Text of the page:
The 32-year-old Norwegian is currently the star of the skiing arena, a model athlete and a media darling. Yet although he seems to have a monopoly on success, Svindal is admired by friends and fans alike for his down-to-earth attitude: “In Norway, we believe that a normal family has two children, a cabin in the mountains, a pick-up and a Golden Retriever … I like that idea. ‘Normal’ doesn’t necessarily mean boring. You can be normal and still do a whole lot of exciting stuff. That’s what I try to do.”
And when it comes to generating excitement, he definitely succeeds. In spite of his everyman demeanor, Svindal is a speed freak who feels just as comfortable behind the wheel of a racing car as he does on skis. The breakthrough of his skiing career came in the 2006–07 winter season, when he won two World Championship gold medals and became the overall World Cup champion. In November 2007, however, he confronted the downside of ski racing when he crashed badly on the Golden Eagle Jump at Beaver Creek in the USA and sustained multiple broken bones in his face as well as internal injuries.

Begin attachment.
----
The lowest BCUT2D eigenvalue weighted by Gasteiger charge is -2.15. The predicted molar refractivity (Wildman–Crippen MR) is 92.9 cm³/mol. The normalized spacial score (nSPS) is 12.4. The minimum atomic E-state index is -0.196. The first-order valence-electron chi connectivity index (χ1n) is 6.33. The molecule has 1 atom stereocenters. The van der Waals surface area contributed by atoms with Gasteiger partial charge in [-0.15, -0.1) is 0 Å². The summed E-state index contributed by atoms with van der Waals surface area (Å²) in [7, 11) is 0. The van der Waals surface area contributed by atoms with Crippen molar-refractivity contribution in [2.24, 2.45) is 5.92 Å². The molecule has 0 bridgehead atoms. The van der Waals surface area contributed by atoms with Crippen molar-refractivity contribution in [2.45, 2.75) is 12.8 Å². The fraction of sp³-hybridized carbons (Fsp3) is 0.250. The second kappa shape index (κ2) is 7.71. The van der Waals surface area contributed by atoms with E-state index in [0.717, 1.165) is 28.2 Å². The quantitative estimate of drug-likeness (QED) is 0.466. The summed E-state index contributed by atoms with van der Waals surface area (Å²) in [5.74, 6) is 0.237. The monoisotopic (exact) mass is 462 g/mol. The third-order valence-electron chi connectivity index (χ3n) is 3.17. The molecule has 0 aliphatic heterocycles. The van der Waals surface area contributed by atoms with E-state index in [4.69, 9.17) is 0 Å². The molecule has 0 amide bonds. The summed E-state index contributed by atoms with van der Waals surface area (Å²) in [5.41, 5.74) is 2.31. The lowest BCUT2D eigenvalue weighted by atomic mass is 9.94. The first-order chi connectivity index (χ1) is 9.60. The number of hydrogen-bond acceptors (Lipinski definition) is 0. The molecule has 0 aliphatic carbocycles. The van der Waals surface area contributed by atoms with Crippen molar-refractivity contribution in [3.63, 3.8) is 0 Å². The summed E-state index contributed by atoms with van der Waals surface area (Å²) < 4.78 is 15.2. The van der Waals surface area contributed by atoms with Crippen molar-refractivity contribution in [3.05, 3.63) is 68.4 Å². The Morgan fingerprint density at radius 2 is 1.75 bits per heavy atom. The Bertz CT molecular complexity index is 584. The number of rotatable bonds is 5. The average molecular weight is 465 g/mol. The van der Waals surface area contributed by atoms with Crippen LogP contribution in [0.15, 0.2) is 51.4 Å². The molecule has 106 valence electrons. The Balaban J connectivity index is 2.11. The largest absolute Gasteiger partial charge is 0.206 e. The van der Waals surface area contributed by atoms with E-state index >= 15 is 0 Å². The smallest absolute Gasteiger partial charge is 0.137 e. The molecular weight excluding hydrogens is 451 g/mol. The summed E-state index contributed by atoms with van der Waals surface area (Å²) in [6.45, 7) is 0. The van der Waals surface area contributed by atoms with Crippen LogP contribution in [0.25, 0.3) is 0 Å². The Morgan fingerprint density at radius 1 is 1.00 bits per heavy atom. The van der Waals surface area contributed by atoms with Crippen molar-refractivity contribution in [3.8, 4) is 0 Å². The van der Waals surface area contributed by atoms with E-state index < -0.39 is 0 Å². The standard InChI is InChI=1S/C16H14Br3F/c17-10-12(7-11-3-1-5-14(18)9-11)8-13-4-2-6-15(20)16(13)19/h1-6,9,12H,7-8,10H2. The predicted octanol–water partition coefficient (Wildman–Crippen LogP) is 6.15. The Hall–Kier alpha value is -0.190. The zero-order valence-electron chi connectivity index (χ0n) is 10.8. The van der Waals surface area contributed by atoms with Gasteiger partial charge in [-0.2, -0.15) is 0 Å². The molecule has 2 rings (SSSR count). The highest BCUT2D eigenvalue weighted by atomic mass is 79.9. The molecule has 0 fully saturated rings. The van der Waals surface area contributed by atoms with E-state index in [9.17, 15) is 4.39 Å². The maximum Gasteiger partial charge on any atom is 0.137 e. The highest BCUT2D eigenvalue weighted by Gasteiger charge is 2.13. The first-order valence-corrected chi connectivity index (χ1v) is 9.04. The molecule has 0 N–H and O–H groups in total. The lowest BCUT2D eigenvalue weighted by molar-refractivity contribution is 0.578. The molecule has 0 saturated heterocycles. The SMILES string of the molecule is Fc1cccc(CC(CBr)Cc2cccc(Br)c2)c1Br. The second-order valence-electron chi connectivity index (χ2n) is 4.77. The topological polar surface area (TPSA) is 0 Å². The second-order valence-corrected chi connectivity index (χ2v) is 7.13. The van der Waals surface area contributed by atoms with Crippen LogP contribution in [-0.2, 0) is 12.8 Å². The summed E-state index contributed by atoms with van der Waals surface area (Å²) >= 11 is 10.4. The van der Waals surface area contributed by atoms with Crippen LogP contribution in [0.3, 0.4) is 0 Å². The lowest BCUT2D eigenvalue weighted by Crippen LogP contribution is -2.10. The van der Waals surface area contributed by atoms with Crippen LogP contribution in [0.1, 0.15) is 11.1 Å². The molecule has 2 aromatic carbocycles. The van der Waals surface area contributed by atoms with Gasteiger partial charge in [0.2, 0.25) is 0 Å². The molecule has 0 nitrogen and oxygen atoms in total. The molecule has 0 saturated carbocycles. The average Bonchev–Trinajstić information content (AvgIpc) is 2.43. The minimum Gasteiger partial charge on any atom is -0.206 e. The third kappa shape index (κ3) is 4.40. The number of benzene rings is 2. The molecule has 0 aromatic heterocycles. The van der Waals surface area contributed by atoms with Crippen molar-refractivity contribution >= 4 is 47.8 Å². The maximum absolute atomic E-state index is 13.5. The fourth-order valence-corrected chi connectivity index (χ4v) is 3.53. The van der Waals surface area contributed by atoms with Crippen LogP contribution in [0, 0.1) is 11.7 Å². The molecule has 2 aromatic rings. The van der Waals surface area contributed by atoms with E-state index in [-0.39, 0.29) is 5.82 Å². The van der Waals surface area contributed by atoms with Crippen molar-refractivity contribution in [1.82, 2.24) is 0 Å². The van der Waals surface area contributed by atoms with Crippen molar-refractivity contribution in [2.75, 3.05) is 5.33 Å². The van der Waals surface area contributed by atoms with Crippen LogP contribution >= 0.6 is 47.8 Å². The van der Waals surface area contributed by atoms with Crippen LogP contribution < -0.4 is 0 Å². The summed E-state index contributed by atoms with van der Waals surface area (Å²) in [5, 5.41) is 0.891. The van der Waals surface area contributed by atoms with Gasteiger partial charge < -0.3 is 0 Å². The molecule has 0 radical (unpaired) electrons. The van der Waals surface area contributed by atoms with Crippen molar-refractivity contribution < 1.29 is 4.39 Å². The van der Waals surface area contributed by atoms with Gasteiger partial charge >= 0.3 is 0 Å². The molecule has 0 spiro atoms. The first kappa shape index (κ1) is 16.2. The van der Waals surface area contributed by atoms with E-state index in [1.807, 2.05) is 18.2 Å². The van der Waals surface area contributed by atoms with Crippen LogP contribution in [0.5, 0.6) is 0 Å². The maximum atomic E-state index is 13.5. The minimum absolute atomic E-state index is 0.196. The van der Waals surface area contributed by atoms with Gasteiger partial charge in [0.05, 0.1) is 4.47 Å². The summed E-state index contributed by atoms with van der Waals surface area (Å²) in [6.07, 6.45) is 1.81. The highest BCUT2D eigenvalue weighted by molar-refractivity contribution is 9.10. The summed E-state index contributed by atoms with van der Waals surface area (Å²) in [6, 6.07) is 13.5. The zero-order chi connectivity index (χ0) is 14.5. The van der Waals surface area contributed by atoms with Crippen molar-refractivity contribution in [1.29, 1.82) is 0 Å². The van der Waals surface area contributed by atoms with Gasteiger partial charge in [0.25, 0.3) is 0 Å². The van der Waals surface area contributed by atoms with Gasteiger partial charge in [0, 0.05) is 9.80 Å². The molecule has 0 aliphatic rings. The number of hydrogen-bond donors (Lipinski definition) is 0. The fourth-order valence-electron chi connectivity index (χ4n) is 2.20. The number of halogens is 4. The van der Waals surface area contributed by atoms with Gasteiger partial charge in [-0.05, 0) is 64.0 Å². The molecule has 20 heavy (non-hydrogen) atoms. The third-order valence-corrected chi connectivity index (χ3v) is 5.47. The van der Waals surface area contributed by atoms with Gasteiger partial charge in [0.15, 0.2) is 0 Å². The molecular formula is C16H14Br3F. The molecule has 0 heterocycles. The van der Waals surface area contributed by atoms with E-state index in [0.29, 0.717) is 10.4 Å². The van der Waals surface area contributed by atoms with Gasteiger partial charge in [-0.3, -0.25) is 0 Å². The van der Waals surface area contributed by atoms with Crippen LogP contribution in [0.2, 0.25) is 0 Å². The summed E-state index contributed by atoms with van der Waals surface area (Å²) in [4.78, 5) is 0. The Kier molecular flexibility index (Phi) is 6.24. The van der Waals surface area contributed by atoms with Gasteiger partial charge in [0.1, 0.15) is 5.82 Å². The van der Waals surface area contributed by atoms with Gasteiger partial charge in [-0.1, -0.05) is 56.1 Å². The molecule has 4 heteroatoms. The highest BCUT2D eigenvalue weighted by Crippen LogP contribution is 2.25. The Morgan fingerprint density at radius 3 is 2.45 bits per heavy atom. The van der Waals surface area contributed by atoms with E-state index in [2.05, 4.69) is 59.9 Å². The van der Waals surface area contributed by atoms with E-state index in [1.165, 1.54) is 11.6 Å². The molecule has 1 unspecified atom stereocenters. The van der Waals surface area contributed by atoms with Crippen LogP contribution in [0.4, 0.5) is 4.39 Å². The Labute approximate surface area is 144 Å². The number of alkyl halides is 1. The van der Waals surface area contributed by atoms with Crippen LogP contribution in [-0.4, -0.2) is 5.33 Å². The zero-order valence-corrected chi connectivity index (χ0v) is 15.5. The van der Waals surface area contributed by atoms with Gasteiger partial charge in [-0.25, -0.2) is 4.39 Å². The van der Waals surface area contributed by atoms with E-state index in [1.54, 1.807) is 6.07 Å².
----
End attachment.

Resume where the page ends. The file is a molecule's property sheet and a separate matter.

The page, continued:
Svindal’s career seemed over; he was incapacitated for weeks and lost 17 kilograms of muscle mass. But less than a year later, he was not only back on his skis but back in World Cup competition. At his first race – right there in Beaver Creek where he’d crashed only 11 months before – he virtually soared down the Birds of Prey slope and won the race by six hundredths of a second. This victory captivated the ski world, and Svindal has since been regarded as one of the greats in his sport. In the same season he captured another World Championship and became the overall World Cup winner once again. Since then, he has won numerous titles and clinched many more top positions – but a victory on the Streif eludes him to this day.